True Farma Beginners FAQ Video



We have written records of medical use of cannabis for over 5,000 years. It is believed to have originated in Central Asia, but has expanded its reach to an international scale over time. People all around the globe consume cannabis and their reasoning is largely the same: it makes them feel better without side effects.



While there are 500 known chemical compounds in the cannabis plant, cannabinoids are the most active chemical compounds, although researchers are learning more about the terpenes and flavanoids that coexist in the plant. Although science has identified over 130 cannabinoids, by far the dominant cannabinoids are THC and CBD.

Cannabidiol (CBD) is non-psychoactive (doesn't get you "high") and is one of the strongest anti-inflammatories known, getting at the root of many conditions from arthritis to diabetes to cancer and much more.

Tetrahydrocannabinol (THC) is psychoactive when smoked or consumed in amounts over one mg, although that varies depending on the patient’s metabolism. THC is an excellent pain reliever and, in small amounts, very good in treating insomnia. THC does not get you high when you MICRODOSE it or when it is applied topically.

CBD and THC work well together and enhance each other's efficacy when they are both contained in the same medicine (the entourage effect).

Other cannabinoids such as CBN, CBG, THCA, THCV and others are currently under study to how they heal and for what conditions they are best used.



In 1993, the Endocannabinoid System (ECS) was discovered to exist in humans and most mammals. The ECS consists of cells, receptors and neurotransmitters that bind and engage the phytocannabinoids in cannabis in order to provide therapeutic benefits for a variety of ailments. In fact, cannabinoid receptors are present in mammals in utero and the compounds themselves are even found in breast milk. Simply put, our bodies are naturally tuned to interact and heal with cannabinoids. And a growing body of scientific evidence supports this renewed belief of cannabis as an amazing herbal treatment.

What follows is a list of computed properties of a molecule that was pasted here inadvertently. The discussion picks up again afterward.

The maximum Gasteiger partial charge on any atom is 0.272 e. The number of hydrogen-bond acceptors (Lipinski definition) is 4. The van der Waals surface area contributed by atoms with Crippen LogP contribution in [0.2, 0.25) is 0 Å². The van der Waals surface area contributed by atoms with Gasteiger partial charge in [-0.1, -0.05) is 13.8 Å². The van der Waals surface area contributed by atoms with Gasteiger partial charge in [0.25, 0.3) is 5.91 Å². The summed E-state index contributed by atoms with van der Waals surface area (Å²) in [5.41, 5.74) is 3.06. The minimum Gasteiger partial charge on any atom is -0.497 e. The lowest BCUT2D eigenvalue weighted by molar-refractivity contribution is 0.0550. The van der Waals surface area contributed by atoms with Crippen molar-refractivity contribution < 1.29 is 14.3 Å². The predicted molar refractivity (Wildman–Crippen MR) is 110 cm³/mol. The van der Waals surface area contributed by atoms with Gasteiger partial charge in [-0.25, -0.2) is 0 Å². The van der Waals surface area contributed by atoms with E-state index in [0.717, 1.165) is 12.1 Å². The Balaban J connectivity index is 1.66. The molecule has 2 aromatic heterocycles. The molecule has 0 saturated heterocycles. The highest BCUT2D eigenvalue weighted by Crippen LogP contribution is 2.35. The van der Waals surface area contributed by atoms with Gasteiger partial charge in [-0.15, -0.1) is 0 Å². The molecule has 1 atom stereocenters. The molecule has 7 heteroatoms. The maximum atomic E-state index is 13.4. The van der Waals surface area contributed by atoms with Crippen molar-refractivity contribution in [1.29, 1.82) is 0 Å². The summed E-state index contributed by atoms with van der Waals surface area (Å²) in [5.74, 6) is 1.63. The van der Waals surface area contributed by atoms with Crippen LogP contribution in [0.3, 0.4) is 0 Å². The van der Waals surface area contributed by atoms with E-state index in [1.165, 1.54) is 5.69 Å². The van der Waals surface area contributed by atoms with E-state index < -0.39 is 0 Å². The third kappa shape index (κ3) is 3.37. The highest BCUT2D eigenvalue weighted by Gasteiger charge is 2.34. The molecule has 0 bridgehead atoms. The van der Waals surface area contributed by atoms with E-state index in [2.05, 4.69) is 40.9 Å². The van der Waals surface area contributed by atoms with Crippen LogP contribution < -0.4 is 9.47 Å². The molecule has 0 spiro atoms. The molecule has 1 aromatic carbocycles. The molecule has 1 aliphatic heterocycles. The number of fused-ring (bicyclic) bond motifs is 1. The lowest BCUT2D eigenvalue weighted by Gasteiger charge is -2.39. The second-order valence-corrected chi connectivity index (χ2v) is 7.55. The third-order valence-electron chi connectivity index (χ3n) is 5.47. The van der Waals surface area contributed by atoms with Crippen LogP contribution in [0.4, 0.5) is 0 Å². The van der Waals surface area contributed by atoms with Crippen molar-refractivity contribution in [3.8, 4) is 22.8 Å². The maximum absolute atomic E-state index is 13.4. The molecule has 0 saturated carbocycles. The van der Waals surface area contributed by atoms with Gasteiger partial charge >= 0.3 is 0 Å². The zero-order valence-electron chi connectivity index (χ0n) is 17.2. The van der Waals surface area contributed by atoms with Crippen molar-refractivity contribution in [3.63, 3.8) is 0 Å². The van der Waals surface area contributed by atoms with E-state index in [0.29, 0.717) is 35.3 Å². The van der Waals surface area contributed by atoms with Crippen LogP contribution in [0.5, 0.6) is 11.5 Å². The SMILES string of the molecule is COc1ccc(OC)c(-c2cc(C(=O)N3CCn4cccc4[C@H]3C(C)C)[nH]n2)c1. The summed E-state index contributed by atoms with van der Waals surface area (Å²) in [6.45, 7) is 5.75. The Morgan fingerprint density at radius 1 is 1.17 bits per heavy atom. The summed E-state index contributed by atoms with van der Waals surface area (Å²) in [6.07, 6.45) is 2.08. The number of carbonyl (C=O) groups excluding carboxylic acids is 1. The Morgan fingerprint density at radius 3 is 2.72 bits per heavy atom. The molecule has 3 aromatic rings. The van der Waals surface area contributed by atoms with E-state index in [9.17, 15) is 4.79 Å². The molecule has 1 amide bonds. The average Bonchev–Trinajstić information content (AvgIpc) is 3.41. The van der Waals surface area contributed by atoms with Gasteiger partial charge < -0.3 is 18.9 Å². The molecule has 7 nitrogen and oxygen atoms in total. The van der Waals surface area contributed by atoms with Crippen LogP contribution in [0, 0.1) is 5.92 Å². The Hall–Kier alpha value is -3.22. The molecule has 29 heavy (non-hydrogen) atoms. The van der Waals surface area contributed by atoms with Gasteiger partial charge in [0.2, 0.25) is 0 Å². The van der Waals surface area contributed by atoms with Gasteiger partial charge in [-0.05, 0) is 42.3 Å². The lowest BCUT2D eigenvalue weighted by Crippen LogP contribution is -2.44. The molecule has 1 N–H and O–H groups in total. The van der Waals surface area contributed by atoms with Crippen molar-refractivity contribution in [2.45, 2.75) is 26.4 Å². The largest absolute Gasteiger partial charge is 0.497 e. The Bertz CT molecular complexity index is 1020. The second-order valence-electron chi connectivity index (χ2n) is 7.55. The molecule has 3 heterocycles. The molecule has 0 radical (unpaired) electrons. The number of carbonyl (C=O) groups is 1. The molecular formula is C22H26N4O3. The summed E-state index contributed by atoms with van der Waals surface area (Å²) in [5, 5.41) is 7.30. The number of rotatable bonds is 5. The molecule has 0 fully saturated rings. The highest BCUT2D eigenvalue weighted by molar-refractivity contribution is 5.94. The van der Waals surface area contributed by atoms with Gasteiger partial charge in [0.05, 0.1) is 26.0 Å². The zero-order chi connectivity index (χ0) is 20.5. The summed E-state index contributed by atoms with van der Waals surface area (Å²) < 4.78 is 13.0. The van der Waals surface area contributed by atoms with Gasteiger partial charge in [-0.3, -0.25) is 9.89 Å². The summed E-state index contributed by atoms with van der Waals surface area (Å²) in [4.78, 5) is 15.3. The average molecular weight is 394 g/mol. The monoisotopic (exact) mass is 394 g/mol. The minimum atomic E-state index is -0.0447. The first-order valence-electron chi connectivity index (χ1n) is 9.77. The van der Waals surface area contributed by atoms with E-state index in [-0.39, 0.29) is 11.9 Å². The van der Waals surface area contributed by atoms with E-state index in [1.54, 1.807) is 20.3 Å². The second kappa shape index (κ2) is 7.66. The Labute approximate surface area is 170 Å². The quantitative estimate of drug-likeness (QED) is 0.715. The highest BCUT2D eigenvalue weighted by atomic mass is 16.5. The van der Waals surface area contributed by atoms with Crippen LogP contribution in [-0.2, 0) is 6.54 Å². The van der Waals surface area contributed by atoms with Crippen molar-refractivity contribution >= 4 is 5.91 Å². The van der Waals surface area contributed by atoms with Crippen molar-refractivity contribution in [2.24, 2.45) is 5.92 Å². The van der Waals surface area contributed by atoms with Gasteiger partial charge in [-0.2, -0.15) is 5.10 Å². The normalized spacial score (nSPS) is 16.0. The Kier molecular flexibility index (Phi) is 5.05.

• Used properly, medical cannabis may be effective in:
  • Alleviating pain from inflammation, injury and disease
  • Counteracting insomnia, stress and anxiety
  • Weaning patients from opioid addiction
  • Addressing stomach and bowel diseases such as celiac disease,colitis, irritable bowel syndrome, diverticulitis and Crohn's disease
  • Limiting neurological damage from strokes, trauma, Alzheimer’s disease, Parkinson’s disease and HIV dementia
  • Treating children with epilepsy, Dravet’s Syndrome, autism and ADHD
  • Addressing cancer palliative care issues and chemo side effects (appetite, nausea, pain)
  • Slowing the growth of cancer tumors and killing cancer cells without harming the normal surrounding cells
  • And much more!

Even the US federal government has recognized the distinct healing properties of cannabis and for many years has been taking out patents to contract with pharmaceutical companies to develop cannabis-based infused products, nutraceuticals, isolates and synthetic derivative drugs to mimic the effect of natural cannabis in treating many health issues.



Medical cannabis is an herbal healing medicine, not just treating symptoms but restoring health on a cellular level. Medicinal cannabis can be consumed in a variety of ways.